"Erroneous" Probabilistic Reasoning

I’ve been reading Leonard Mlodinow’s “The Drunkard’s Walk: How Randomness Rules Our Lives”, and he describes a set of experiments which I had heard of before but never gave too much thought to. The experiments deal with people making probability assessments about a series of statements. The experiments were done by Daniel Kahneman and Amos Tversky[cite here]. It starts with a description:

Imagine a woman named Linda, thirty-two years old, single, out-spoken, and very bright. In college she majored in philosophy. While a student she was deeply concerned with discrimination and social justice and participated in antinuclear demonstrations.
They then ask for a ranking of most (1) to least (8) probable for a number of statements. The interesting three statements are:
Linda is active in the feminist movement: 2.1
Linda is a bank teller and is active in the feminist movement: 4.1
Linda is a bank teller: 6.2
This is then used to say that people do not figure probabilities correctly because “the probability that two events will both occur can never be greater than the probability that each will occur individually” (italics in original).
The book reports that “even highly trained doctors make this error”, with the following example.

They presented a group of internists with a serious medical problem: a pulmonary embolism (a blood clot in the lung). If you have that ailment, you might display one or more of a set of symptoms. Some of those symptoms, such as partial paralysis, are uncommon; others, such as shortness of breath, are probable. Which is more likely: that the victim of an embolism will experience partial paralysis or that the victim will experience both partial paralysis and shortness of breath? Kahneman and Tversky found that 91 percent of the doctors believed a clot was less likely to cause just a rare symptom than it was to cause a combination of the rare symptom and a common one. (In the doctor’s defense, patients don’t walk into their offices and say things like “I have a blood clot in my lungs. Guess my symptoms.”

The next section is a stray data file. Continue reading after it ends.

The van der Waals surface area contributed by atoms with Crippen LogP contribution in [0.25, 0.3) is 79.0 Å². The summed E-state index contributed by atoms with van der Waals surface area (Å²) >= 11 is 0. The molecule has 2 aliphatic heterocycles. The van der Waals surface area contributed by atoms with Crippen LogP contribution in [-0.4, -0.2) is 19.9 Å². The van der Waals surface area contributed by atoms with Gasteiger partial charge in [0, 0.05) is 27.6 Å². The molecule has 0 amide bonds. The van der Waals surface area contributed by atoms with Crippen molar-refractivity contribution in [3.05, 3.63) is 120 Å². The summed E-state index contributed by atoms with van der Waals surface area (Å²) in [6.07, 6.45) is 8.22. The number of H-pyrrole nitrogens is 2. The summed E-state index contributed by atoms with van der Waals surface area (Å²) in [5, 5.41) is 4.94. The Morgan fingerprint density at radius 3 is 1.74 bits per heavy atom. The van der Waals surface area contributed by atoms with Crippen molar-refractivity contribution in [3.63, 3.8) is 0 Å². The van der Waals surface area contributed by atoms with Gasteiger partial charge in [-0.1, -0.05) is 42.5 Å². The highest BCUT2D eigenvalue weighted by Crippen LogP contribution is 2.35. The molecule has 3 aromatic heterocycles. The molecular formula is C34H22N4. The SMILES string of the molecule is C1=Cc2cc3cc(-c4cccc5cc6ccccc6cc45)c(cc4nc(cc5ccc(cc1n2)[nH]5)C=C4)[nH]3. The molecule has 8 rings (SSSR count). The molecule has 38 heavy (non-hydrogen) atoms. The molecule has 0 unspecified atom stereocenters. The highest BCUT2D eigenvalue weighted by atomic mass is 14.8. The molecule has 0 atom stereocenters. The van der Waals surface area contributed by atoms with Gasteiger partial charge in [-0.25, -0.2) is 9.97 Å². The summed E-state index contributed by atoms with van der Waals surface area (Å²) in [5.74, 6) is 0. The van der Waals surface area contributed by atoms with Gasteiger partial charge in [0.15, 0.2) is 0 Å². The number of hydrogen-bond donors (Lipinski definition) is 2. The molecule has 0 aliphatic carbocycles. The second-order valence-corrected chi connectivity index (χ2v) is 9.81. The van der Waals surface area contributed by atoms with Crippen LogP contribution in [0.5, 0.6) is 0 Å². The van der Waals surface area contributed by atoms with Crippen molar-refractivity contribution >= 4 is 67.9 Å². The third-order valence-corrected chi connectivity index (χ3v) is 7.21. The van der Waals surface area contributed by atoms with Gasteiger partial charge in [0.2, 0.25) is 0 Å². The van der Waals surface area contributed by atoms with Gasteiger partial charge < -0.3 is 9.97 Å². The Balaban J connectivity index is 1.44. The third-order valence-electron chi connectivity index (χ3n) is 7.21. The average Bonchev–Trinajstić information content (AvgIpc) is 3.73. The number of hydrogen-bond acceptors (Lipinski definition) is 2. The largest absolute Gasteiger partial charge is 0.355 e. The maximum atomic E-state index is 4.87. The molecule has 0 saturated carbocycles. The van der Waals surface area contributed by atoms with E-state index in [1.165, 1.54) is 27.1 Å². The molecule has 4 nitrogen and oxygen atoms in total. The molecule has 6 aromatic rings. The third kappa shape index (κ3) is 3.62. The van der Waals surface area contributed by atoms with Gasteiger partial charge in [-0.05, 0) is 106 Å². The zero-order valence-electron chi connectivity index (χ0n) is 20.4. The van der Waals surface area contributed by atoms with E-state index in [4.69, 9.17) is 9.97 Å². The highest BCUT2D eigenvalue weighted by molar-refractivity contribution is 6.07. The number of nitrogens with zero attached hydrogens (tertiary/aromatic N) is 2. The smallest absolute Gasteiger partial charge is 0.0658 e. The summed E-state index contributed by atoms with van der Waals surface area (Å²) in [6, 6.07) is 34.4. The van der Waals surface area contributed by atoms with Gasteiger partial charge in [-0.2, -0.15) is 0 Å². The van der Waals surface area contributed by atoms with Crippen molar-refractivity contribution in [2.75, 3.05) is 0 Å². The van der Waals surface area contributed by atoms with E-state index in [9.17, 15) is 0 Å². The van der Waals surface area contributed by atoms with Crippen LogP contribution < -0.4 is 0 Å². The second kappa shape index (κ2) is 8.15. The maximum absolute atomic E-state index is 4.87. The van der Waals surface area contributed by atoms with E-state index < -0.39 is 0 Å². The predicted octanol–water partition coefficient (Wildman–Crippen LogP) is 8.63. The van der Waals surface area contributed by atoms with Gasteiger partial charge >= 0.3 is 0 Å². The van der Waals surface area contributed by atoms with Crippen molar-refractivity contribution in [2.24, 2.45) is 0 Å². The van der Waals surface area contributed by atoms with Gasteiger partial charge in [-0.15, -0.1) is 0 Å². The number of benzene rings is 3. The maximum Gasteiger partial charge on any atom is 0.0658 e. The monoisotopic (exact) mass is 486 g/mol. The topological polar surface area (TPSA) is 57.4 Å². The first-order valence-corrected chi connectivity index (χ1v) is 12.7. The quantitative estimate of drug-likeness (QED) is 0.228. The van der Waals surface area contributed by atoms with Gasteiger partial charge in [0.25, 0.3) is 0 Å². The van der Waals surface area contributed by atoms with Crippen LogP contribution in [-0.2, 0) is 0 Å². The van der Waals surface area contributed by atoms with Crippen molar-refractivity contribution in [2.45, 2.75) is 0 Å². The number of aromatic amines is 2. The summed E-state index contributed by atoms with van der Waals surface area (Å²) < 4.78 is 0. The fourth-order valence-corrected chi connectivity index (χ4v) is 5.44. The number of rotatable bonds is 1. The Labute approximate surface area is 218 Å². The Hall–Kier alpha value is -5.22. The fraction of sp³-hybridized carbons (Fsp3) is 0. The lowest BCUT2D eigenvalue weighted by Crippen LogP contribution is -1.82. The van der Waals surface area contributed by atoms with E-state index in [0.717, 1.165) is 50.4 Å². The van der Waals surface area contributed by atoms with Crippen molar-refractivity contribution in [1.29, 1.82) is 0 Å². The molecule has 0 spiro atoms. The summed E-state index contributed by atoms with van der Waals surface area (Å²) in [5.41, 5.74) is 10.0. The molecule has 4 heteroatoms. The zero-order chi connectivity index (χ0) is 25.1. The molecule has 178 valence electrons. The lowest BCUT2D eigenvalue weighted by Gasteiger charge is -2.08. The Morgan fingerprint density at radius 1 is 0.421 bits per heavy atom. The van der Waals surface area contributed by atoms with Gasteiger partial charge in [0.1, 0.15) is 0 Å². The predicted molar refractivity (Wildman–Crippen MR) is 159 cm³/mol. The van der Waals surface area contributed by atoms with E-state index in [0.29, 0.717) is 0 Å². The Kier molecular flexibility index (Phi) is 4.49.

Now, I haven’t read past this point, or the original study, so take what I say here with a grain of salt. I wanted to put down my thoughts on these observations before going on to read the study’s conclusions. Perhaps what I say now will be inconsistent with other aspects of the studies, or further data.
I do not think that one should conclude poor reasoning in these examples.
I believe there are two things going on here. One is a property of the English language, and the other is a property of human reasoning. In English, if I were to say “Do you want steak for dinner, or steak and potatoes?” one would immediately parse this as choice between
  1. steak with no potatoes
  2. steak with potatoes
Although strict logic would have it otherwise, it is common in English to have the implied negative when given a choice like this. If we interpret the doctor’s choice, we have:
  1. clot with paralysis and shortness of breath
  2. clot with paralysis and no shortness of breath
the second one is much less likely, because it would be odd to have a clot and not have a very common symptom associated with it. It is less clear in Linda’s case, but I think the same reasoning applies there. What is interesting is that the error is not seen in ranking statements which have nothing to do with the given knowledge about Linda, such as:
Linda owns an IHOP franchise
Linda had a sex-change and is now Larry
Linda had a sex-change and is now Larry and owns an IHOP franchise
There might be something to being completely unrelated that changes the interpretation of the English sentence, and makes it a bit more formal, closer to the mathematical reasoning. I am not sure what types of statements would do this, but it is a bit challenging to disentangle subtle language interpretations I think.
When reading these experiments, I recalled a description from E.T. Jaynes about people receiving the same new information, but updating their knowledge in a diverging way, due to differences in their prior information. I think something like that could be going on here. What I mean is, when doctors are asked: “Which is more likely: that the victim of an embolism will experience partial paralysis or that the victim will experience both partial paralysis and shortness of breath?” it is interpreted as:
  1. someone is claiming that the patient has an embolism
  2. the patient is claiming, or someone has measured, that she has partial paralysis
  3. the patient is claiming, or someone has measured, that she has shortness of breath
I don’t believe the doctors are separating the analysis of the claim of the clot, which is given information, from the other claims. As Mlodinow admits, the situation where one knows the diagnosis is practically never encountered, so the doctors are really assessing the truthfulness of the existence of the clot. Because of this, the implied negative in (2) above (i.e. paralysis with no shortness of breath) is even stronger.